Perished: Pompeii and its People
Issue 389 August 26
: by Aemilius Crescens
Look up, see Pompeii over there? It is not there
Pompeii a city popular for its beautiful forum and
magnificent amphitheatres has crumbled to the ground.
Mount Vesuvius, the 9 kilometres Volcanoes east of
Naples, has erupted. Thousands of Pompeian have been
buried alive under the debris from the assault from
Vesuvius. Although Pompeii was not alone, the city of
Herculaneum was also a victim in the catastrophe.
All the clues were there, they just did not see it.
Mount Vesuvius is a composite cone Volcano (diagram
shown below), this means its eruptions typically have a
lot of viscous lava and pyroclastic flows (see picture 4).
The Volcano has been dormant for 600 years. This
beautiful Volcano erupted only yesterday. The attack
had been said to have lasted 19 hours on the day of
August 24
through to the morning of the 25
. After the
19 hours of pure horror, the enthralling city of Pompeii,
was muted to an eternity of silence.

Pompeii had been suffering from small
tremors weeks before the disaster, and the water source
has been drying up. The magma in Vesuvius had been
moving further and further to the top, while this was
happening, several earthquakes plagued the land of Italy
(we will get to what caused it later). Adimus Xtopherus
(a local geographer) has stated that Mount Vesuvius was
formed due to the African and Eurasian plate colliding.
These two plates have been languidly closing in on the
Mediterranean Sea for some time now, and the eruption
was almost a certainty. The two plates are both
continental (there are two types of plates - oceanic and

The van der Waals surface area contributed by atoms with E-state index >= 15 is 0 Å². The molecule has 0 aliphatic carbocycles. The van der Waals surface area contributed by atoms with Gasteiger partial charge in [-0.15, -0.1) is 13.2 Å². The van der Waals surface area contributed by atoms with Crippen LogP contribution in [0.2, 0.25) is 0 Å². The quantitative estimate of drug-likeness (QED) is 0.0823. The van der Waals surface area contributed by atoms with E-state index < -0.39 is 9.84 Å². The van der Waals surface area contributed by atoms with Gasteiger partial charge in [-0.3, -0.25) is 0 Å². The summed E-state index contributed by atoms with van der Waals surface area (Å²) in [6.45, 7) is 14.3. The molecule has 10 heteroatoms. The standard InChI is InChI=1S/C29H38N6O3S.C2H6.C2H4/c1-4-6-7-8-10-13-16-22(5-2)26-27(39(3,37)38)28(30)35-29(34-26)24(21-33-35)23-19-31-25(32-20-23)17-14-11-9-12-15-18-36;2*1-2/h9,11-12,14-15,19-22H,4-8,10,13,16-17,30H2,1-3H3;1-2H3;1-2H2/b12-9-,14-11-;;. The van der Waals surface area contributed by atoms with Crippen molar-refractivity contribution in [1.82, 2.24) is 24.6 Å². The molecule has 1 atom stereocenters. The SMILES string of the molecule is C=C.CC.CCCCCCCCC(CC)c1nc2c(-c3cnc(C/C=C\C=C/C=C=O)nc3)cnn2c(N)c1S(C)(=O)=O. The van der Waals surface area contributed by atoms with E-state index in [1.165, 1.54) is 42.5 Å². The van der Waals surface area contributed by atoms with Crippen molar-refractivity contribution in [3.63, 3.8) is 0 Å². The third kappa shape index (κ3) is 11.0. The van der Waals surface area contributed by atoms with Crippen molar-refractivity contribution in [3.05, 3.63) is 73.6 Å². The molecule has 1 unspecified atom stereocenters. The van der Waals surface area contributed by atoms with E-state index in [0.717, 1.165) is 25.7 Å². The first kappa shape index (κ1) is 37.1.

continental. The continental consists of a large land
mass and oceanic is a crust of the earth’s lithosphere
with a mass of water upon) therefore the collision was
continental-continental. Continental plates are of a high
density therefore when the two plates collide, the
denser, older plate subdues while the younger plate
goes over. In this case the African plate was the older
plate thus pushing beneath the Eurasian plate, into the
mantle which heated until it became magma, the
magma tried to push its way to the top, hoping to find a
weak spot. These types of collision formed the
Himalayas. This is shown below. (An example of what
formed Vesuvius). The African plate is the older plate
therefore it goes under the Eurasian plate, forming

Various well renowned scientists have declared that
there was a leak in the crust of the Earth and in that spot
we had magma leaking, the scientist have also said that
there was a rock acting as a barrier. The pressure within
the Earth was ever so surely increasing. .
Earthquakes are can happen when a massive
amount of pressure is released from the earth’s crust, in
the form of lava and when two tectonic plates shift
apart. This is caused by convection currents within the
Earth. The magma is making its way to the earth surface
with an incredible amount of force which fractured the
covering rocks. While the convection currents are
rotating it is pushing the magma toward the crust and by
doing so building up the pressure within the earth, when
the two tectonic plates finally split due to the pressure
they are up against lava spews out. .
The amount of lava that comes out depends
on how much pressure was built up, due to the rock
acting as a barrier the pressure was immense and when
the rock finally split the lava burst out, relieved. The
earthquakes acted as a sign for the Pompeian’s and the
smart ones would have decided to back their bags and

You may wonder why the people of Pompeii
even chose to live near a volcano. After all, Volcanoes
are not the safest thing around. But the advantages of
living near a volcano outweigh the disadvantages. The
land is very fertile so it is exceptional to farm on and the
volcanic rocks are rich in minerals. The chances of
Vesuvius erupting WERE very small and next time the
Volcano shows signs of an eruption lives will hopefully
be saved. It was ironic in a way, Pompeii was famous for
its fortune telling and the city believed firmly in it.
When the eruption occurred, the lava itself did
not kill anyone, the pyroclastic flow killed most.
Pyroclastic flow is a mass of very hot ash and gases that